Washington and Jefferson On Slavery

 This post is from a paper I wrote in Law School. When I have a chance, I should like someday to take more time to research and develop the topic further.

George Washington and Thomas Jefferson on Slavery


Many people today condemn the Founding Fathers, including George Washington and Thomas Jefferson, for permitting slavery to continue in the United States when they formed the new Government under the Constitution.[1] However, such contempt and condemnation is misplaced. Although it is true that the new Constitution approved by both of these men permitted slavery to continue to exist until at least 1808[2] and required fugitive slaves to be returned to their owners,[3] the Founders knew that without these concessions, the Constitution would never be accepted.[4]  Even though Washington and Jefferson owned slaves, most people overlook the fact that both abhorred slavery and desired to abolish slavery completely. In this paper, I will present several comments from Washington and Jefferson expounding in their own words, their views on slavery.


In his early life, George Washington, like many others of his day, bought and sold slaves much like buying and selling land.[5] However, in his later life, General Washington grew to deplore slavery and to desire its abolition. He made his desire known in a letter near the end of the revolutionary War to the Marquis de Lafayette. General Washington wrote:

The scheme, my dear Marqs. which you propose as a precedent, to encourage the emancipation of the black people of this Country from that state of Bondage in wch. they are held, is a striking evidence of the benevolence of your Heart. I shall be happy to join you in so laudable a work.[6]

General Washington wished the legislatures would abolish slavery, but considering himself a man of honor, he felt compelled that the slave laws be properly enforced until such laws could be passed ending slavery. In a letter to Robert Morris concerning a slave being harbored by a Society of Quakers instead of being returned to his master as required by law, Washington told Morris that the slave should be returned because of the need to be obedient to law. However, Washington also expressed to Morris his contempt for slavery, calling it a “misfortune” to those who own slaves[7] and expressed his desire that slavery be abolished by legislative means.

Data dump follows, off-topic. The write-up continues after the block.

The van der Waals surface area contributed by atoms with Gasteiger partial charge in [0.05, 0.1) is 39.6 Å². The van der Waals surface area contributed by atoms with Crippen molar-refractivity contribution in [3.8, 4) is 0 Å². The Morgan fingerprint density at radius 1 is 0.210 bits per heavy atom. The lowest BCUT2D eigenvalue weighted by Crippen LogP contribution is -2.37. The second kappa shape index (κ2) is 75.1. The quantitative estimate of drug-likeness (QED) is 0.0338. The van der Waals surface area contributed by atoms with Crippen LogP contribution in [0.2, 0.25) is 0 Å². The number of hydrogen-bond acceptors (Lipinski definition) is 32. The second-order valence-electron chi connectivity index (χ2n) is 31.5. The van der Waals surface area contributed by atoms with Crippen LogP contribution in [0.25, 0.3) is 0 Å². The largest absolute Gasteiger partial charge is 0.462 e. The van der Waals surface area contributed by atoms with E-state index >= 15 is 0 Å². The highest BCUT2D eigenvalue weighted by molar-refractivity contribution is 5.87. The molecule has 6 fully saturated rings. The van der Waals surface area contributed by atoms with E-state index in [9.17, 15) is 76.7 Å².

I hope it will not be conceived by these observations, that it is my wish to hold the unhappy people who are the subject of this letter, in slavery. I can only say that there is not a man living who wishes more sincerely than I do, to see a plan adopted for the abolition of it – but there is only one proper and effectual mode by which it can be accomplished, & that is by Legislative authority: and this, as far as my suffrage will go, shall never be wanting.[8]

In 1786, Washington declared to John Mercer his intention to never “possess another slave by purchase.”[9] He reiterated his desire for the legislature to abolish slavery.

In a letter to Benjamin Lincoln, Washington expressed his “only unavoidable subject of regret” in life was to have owned slaves.[10] He tried to make them comfortable and to prepare a foundation for the children of his slaves for a destiny outside slavery. Upon his death, Washington did all he could to give them that destiny. In his last will and testament, Washington declared that upon the death of his wife, all the slaves he owned of his own right should be freed. He wished he could free them all sooner, but since he did not have the power to free the slaves his wife had brought into the marriage, he felt that freeing some and not others would break up families since some of his slaves had married his wife’s slaves. Washington also mandated that the freed slaves who could not take care of themselves die to infirmities, age, or other disabilities should be well clothed and fed by his heirs and that the freed slaves be taught to read, write, and perform a useful occupation. He declared that none of them should ever be sold, as he found this degrading. These duties of his will were then most pointedly and forcefully appointed to his executors to be carried out without evasion, neglect, or delay.[11]